How harnessing design can help pharma connect with patients and customers and save lives
Good design is probably not something most people would associate with the pharma industry, but those working in design agencies are keen to emphasise that it can impact far more than a company’s image.
“Health related sectors need human-centred design thinking for purposeful brand and marketing strategies and products, but also with the increased need to connect directly with the end-user,” says Lee Fasciani, founder of branding and digital product design agency Territory Projects. “Good design that puts the user at the heart of the solution can create clarity and integrity in a product, create a service that helps to attract and engage the right customers/users and increase brand loyalty.”
This can include the design for digital products like apps (e.g. user interface and user experience design), brand communications, and also drug packaging, where patients medicating correctly can mean the difference between recovery and decline.
“Packaging design can generate significant value, clarifying the complex, and indicating understanding and support,” says Thom Newton, CEO and managing partner of Conran Design. “For example, the majority of existing medical product packaging doesn’t account for the one in five people globally that have little to no basic reading skills. With an ageing population and an ever-increasing number of complex treatments, companies have an ethical responsibility to ensure product signposting is straightforward.”
But despite the many benefits of good design, it seems pharma has not embraced it as much as it should have. Conran Design conducted research last year analysing 44,800 interactions on Twitter between patients and 14 global pharmaceutical brands, and found that:
- 43% of pharma brands are failing to align with patient needs online and this is negatively impacting customer experience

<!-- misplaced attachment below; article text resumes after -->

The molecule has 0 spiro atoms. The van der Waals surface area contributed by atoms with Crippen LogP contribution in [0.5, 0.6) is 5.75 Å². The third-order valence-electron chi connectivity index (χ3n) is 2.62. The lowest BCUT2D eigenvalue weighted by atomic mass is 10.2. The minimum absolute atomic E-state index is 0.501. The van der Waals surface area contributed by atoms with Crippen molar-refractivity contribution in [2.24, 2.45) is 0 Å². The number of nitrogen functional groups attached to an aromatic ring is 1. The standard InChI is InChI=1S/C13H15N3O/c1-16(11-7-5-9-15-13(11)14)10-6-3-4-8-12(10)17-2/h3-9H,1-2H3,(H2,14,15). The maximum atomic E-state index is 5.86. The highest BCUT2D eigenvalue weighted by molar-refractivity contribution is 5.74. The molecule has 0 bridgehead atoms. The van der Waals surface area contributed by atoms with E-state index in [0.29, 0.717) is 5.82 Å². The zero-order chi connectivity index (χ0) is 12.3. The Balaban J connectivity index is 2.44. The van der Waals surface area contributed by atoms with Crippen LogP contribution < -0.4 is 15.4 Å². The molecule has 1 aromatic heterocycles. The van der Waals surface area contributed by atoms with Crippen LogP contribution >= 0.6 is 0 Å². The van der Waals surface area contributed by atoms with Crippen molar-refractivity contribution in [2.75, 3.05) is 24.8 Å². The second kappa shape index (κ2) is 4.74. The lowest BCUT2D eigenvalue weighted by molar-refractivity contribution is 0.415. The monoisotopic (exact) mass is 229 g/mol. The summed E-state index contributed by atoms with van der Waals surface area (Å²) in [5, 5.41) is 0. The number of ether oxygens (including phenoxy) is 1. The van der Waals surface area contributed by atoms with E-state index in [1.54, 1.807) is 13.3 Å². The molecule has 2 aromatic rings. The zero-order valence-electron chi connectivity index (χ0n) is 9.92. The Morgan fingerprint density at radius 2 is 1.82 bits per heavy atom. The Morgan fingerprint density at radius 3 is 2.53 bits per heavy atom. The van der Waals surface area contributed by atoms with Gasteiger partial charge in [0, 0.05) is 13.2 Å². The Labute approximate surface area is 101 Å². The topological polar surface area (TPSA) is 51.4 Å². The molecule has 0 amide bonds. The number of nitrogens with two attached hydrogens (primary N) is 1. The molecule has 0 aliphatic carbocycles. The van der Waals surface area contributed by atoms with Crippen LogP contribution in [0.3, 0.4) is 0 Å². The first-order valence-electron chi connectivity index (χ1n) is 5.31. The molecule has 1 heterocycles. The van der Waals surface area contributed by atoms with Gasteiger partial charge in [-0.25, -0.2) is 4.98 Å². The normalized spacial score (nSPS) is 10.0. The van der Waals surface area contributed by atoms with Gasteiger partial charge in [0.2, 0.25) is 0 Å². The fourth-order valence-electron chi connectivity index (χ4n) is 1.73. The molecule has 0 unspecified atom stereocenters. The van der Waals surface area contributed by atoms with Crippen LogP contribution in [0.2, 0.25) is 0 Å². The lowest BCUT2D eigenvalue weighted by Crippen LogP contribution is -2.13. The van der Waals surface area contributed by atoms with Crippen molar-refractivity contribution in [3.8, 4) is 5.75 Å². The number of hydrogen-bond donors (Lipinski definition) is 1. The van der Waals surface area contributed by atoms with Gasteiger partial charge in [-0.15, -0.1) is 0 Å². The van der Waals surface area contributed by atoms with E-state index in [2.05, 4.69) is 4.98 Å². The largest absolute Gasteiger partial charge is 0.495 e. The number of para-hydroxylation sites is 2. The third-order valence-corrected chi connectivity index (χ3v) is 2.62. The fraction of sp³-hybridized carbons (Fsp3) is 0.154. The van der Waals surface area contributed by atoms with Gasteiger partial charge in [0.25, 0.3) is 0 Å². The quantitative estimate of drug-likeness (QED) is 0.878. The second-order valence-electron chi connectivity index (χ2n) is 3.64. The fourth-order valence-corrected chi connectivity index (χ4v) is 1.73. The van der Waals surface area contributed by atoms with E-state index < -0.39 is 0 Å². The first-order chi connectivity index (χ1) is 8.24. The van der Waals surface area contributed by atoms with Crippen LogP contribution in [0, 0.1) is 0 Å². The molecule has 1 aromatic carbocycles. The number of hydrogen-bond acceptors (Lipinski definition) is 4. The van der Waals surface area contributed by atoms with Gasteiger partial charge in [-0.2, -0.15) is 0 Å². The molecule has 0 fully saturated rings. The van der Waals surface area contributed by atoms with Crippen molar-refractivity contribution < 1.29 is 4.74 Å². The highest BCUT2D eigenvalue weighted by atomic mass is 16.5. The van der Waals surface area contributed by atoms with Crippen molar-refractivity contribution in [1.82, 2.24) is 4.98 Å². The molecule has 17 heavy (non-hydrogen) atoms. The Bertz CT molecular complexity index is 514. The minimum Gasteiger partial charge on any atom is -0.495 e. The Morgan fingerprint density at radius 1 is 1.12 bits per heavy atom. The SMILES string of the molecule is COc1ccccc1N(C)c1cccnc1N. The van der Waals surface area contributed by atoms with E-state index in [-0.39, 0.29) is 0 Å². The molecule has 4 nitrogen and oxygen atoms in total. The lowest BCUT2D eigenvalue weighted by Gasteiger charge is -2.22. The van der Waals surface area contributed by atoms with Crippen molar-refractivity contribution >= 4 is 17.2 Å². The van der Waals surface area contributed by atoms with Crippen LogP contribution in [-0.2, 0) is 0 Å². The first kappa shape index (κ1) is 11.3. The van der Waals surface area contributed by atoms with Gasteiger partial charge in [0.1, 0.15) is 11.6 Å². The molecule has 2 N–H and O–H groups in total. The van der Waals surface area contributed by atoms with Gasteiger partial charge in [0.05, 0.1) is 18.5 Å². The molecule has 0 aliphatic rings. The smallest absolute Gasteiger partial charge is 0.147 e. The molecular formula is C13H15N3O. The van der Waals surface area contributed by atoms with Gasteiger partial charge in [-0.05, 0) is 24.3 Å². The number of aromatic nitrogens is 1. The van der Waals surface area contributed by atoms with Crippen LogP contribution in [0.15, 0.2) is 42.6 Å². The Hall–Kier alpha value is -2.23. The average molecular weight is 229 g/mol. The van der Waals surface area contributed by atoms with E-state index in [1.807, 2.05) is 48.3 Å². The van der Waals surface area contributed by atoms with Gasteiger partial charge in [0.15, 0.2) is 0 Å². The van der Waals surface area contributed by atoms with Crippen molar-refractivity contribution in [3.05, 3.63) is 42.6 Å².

- Pharma brands that are emotionally disconnected to patients generate 15% more anger and 10% more disgust compared to the industry benchmark
- Pharma brands that are emotionally ‘connected’ to patients generate 8% more trust from patients compared to the industry benchmark
- The study suggests that pharma brands need to become more emotionally connected to patients to build longer-term customer relationships
“The study findings pointed to a real disconnect between the intended objective of the messages delivered by pharma companies and the way that they are being perceived by consumers,” says Newton.
“Medical product packaging is a key point of interaction between patients, practitioners and healthcare companies. Historically, it has largely been led by regulatory guidelines, with what seems like little consideration for the patient, carer or practitioner’s needs. Companies have in many cases been alienating the very people they are trying to help. If implemented successfully, good design helps the patient experience become more inclusive and human, enabling companies to better communicate their product and purpose. This will not only improve consumer understanding of the product but will also leverage brand difference at the point of interaction.”
Newton adds: “Design can offer a powerful point of connection. It’s proven to help patients feel supported both practically, in terms of clarity of guidance, and emotionally, in terms of the care and consideration being given by companies to their circumstances.”
Vicki Young, CEO of Nalla Design, agrees: “From working within the pharma and healthcare sector I’ve found that many businesses focus on explaining the scientific approach or chemical explanation ahead of focusing on communicating the outcomes/benefits of what the product does and ensuring it’s got the end user in mind and is desirable for them. Often businesses forget that they are dealing with real people not symptoms only.
“It’s vital to consider the needs of your audience. What I mean by that is to consider the consumers’ wants and needs; how they might receive something, not only at launch but right from the product development stage.